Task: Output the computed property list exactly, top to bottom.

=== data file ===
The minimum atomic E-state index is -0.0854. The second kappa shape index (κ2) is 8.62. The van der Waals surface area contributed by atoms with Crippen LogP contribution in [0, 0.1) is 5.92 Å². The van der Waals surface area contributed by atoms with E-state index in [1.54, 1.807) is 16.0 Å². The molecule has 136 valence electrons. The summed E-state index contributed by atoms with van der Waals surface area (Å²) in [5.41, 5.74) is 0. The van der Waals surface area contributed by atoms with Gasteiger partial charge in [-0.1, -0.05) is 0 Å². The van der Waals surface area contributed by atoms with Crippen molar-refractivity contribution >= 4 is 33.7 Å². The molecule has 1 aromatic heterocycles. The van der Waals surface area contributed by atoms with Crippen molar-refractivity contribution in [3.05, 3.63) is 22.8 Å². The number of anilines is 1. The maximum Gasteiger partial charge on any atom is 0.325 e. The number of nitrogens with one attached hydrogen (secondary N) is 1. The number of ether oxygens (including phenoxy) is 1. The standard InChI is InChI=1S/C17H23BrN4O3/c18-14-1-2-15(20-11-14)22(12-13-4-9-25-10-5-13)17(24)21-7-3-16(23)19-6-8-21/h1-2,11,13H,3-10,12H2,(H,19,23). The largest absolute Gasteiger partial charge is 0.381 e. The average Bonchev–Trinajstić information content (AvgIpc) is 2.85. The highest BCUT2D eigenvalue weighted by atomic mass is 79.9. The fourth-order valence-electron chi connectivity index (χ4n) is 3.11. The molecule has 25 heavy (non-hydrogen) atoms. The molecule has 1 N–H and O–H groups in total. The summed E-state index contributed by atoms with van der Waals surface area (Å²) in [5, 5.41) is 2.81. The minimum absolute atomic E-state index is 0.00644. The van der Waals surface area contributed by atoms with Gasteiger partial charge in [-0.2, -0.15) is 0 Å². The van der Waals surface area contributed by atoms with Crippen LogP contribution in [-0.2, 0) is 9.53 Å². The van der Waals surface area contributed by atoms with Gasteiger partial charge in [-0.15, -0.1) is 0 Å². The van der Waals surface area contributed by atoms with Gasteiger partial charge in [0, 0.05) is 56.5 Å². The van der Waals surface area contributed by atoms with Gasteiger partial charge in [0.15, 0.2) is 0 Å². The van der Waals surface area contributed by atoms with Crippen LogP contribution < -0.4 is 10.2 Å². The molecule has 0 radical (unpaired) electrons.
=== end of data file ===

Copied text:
The minimum atomic E-state index is -0.0854. The second kappa shape index (κ2) is 8.62. The van der Waals surface area contributed by atoms with Crippen LogP contribution in [0, 0.1) is 5.92 Å². The van der Waals surface area contributed by atoms with E-state index in [1.54, 1.807) is 16.0 Å². The molecule has 136 valence electrons. The summed E-state index contributed by atoms with van der Waals surface area (Å²) in [5.41, 5.74) is 0. The van der Waals surface area contributed by atoms with Gasteiger partial charge in [-0.1, -0.05) is 0 Å². The van der Waals surface area contributed by atoms with Crippen molar-refractivity contribution >= 4 is 33.7 Å². The molecule has 1 aromatic heterocycles. The van der Waals surface area contributed by atoms with Crippen molar-refractivity contribution in [3.05, 3.63) is 22.8 Å². The number of anilines is 1. The maximum Gasteiger partial charge on any atom is 0.325 e. The number of nitrogens with one attached hydrogen (secondary N) is 1. The number of ether oxygens (including phenoxy) is 1. The standard InChI is InChI=1S/C17H23BrN4O3/c18-14-1-2-15(20-11-14)22(12-13-4-9-25-10-5-13)17(24)21-7-3-16(23)19-6-8-21/h1-2,11,13H,3-10,12H2,(H,19,23). The largest absolute Gasteiger partial charge is 0.381 e. The average Bonchev–Trinajstić information content (AvgIpc) is 2.85. The highest BCUT2D eigenvalue weighted by atomic mass is 79.9. The fourth-order valence-electron chi connectivity index (χ4n) is 3.11. The molecule has 25 heavy (non-hydrogen) atoms. The molecule has 1 N–H and O–H groups in total. The summed E-state index contributed by atoms with van der Waals surface area (Å²) in [5, 5.41) is 2.81. The minimum absolute atomic E-state index is 0.00644. The van der Waals surface area contributed by atoms with Gasteiger partial charge in [-0.2, -0.15) is 0 Å². The van der Waals surface area contributed by atoms with Crippen LogP contribution in [-0.2, 0) is 9.53 Å². The van der Waals surface area contributed by atoms with Gasteiger partial charge in [-0.15, -0.1) is 0 Å². The van der Waals surface area contributed by atoms with Gasteiger partial charge in [0, 0.05) is 56.5 Å². The van der Waals surface area contributed by atoms with Gasteiger partial charge in [0.15, 0.2) is 0 Å². The van der Waals surface area contributed by atoms with Crippen LogP contribution < -0.4 is 10.2 Å². The molecule has 0 radical (unpaired) electrons.